Preston child genius becomes youngest Brit to scoop five Guinness World records
Written by Skywave Radio News on May 1, 2021
A child genius from Lancashire has become the youngest British person with the most Guinness World Records – after scooping his fifth at the age of only 15.
Monty Lord has hit headlines in the past for becoming the youngest fellow of the Royal Society of the arts, a published author and giving a speech at the United Nations.
He can now add another achievement to his remarkable list of accomplishments after claiming three new world records – adding to the two he collected last year.
Monty, who provided Public Health England with groundbreaking research on sleep patterns at the start of the pandemic, has relied on his brilliant memory to achieve each of the records.
He began in 2020 by naming the most consecutive book titles recalled from opening lines before recording the fastest time to identify 10 books by their main character.
Now he has identified the most books by their main character in a minute and identified the most films based on images of its characters in 30 seconds.
Monty, from Preston, made it five records in a row this month by identifying the most Star Wars characters from a quote within the space of a minute.
According to the history books, he is now the youngest Briton to achieve five records.
Monty said: “I was very surprised to be getting these latest records. I can still remember the very first time I received the email from Guinness World Records to say I had achieved a world record.
“Each time an email arrived for these latest world records, the excitement was just the same. I actually can’t begin to explain the feeling to be told that you’re officially the best in the world at something.”
Monty’s recent success comes as no surprise to those who know him, who watched in amazement as he became a published author at the age of seven.
At the age of 14, he set up a national charity called Young Active Minds to help share some of his memory techniques with schools and community groups across the UK.
At the beginning of the coronavirus pandemic Monty provided his own research to Public Health England, then in December he gave a speech to the United Nations.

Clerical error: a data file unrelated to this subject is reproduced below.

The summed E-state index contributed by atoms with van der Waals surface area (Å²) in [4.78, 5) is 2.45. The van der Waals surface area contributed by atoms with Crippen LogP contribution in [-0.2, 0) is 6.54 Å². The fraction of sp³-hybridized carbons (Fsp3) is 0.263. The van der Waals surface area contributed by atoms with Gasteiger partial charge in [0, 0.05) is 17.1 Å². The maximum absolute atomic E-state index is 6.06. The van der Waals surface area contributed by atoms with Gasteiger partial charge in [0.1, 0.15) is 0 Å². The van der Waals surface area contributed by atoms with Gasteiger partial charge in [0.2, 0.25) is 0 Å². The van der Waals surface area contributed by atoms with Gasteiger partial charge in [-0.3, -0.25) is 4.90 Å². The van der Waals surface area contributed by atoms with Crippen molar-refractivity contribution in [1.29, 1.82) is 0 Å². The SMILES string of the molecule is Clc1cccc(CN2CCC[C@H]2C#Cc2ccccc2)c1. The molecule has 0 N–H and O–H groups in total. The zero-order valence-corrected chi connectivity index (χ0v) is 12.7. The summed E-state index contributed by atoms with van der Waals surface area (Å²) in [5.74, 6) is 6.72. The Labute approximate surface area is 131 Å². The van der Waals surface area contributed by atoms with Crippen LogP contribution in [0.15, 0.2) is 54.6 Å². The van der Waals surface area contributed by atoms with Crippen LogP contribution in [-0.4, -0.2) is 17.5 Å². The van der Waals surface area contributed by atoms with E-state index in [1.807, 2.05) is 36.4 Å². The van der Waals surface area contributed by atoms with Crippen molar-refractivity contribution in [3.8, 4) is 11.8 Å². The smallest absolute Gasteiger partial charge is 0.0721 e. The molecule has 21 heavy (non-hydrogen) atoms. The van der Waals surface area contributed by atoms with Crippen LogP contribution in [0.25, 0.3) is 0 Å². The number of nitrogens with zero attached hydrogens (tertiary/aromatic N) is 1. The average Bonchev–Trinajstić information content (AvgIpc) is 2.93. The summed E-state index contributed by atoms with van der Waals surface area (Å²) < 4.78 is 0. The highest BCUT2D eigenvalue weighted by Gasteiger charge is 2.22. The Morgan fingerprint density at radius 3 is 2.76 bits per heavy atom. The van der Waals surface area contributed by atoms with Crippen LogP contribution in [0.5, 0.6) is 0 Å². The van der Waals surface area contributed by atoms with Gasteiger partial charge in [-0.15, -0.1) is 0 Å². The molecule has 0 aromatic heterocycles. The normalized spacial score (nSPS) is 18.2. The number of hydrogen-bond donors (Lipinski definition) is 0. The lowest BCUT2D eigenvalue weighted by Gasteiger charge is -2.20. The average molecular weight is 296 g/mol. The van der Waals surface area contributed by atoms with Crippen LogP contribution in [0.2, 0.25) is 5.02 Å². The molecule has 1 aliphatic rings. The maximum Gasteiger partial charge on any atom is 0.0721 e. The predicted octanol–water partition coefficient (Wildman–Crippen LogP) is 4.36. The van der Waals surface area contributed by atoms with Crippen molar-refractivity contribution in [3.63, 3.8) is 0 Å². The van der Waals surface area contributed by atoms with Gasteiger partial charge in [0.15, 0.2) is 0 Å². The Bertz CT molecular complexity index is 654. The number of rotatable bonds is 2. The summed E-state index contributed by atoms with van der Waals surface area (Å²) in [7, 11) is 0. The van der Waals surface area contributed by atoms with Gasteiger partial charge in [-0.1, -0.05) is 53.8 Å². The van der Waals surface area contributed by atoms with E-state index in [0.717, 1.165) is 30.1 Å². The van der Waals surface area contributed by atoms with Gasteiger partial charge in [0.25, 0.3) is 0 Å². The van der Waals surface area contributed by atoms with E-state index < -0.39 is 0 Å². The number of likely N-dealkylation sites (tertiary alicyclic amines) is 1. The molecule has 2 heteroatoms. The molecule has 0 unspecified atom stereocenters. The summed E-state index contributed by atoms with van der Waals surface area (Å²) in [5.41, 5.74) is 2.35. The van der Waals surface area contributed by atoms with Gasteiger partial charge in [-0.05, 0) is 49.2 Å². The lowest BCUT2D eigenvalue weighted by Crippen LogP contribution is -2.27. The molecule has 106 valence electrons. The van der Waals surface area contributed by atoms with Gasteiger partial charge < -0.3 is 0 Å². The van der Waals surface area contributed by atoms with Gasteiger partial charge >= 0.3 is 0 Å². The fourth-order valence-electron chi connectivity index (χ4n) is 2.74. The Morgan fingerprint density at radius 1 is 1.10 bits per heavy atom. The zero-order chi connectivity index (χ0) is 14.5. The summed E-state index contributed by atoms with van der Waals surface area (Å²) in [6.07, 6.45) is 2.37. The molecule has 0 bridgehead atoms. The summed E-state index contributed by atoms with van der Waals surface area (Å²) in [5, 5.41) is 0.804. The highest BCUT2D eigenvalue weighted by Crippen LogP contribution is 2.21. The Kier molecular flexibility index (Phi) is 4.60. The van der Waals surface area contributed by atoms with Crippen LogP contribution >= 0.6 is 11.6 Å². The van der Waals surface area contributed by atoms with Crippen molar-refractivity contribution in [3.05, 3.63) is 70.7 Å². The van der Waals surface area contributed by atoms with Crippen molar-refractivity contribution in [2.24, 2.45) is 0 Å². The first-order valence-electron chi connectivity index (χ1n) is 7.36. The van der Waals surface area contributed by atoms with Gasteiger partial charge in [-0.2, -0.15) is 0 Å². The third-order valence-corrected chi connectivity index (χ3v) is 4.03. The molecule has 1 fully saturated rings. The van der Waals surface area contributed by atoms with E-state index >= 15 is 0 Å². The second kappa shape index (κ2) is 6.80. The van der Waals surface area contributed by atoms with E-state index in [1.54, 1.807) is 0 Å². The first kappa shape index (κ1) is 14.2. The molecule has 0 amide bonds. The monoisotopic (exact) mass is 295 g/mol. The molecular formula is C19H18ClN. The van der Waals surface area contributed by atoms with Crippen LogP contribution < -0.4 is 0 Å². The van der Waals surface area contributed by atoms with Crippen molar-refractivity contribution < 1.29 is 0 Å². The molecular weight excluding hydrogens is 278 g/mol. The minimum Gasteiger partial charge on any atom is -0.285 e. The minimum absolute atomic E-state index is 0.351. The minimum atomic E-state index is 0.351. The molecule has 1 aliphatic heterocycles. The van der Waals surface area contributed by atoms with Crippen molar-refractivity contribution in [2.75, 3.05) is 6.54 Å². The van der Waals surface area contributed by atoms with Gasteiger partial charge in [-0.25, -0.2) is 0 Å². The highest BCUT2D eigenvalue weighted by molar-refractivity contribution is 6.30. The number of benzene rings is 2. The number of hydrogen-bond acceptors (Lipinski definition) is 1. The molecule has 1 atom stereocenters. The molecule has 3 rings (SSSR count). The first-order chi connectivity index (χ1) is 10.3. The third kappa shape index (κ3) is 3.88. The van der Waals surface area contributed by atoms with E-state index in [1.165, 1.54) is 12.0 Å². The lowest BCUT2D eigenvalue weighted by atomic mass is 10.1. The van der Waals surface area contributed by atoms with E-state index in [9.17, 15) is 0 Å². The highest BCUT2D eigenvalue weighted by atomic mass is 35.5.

This year, Monty became the youngest ever fellow of the Royal Society of the Arts, etching his name alongside figures including Charles Dickens, Stephen Hawking and David Attenborough.
Monty’s long list of accomplishments saw him get an award from Prime Minister Boris Johnson, who congratulated him for “all he has done”.
His dad Fabian Lord has also paid his own congratulations and spoken of his pride in having such a talented son.
Fabian said: “To meet Monty in the street, you wouldn’t notice anything different. He’s a relatively quiet, unassuming polite young man, always putting others before himself.
“In fact, in what has become a notoriously British character trait, he’s relatively bashful of his various accomplishments.”
However, Fabian said his boy is like most other teenagers in many ways, adding: “Try tearing him away from playing with his friends on the Xbox late at night or watching YouTube videos, it’s a practical impossibility.”
Monty, who’s a Sea Cadet and a Royal Marines Cadet, is interested in pursuing a career in the future with the Royal Navy, Foreign Office or in law.
In the short term, he has a TEDx talk lined up, a new book coming out – and three more memory-based records planned for summer.
Monty said: “I don’t feel that there’s much of a correlation between having a good memory and a high IQ.
“Anyone at all can have a good memory. It’s not about being intelligent or a genius.
“It’s about having a creative mind that can associate things that you want to remember with random people or objects in your mind.”
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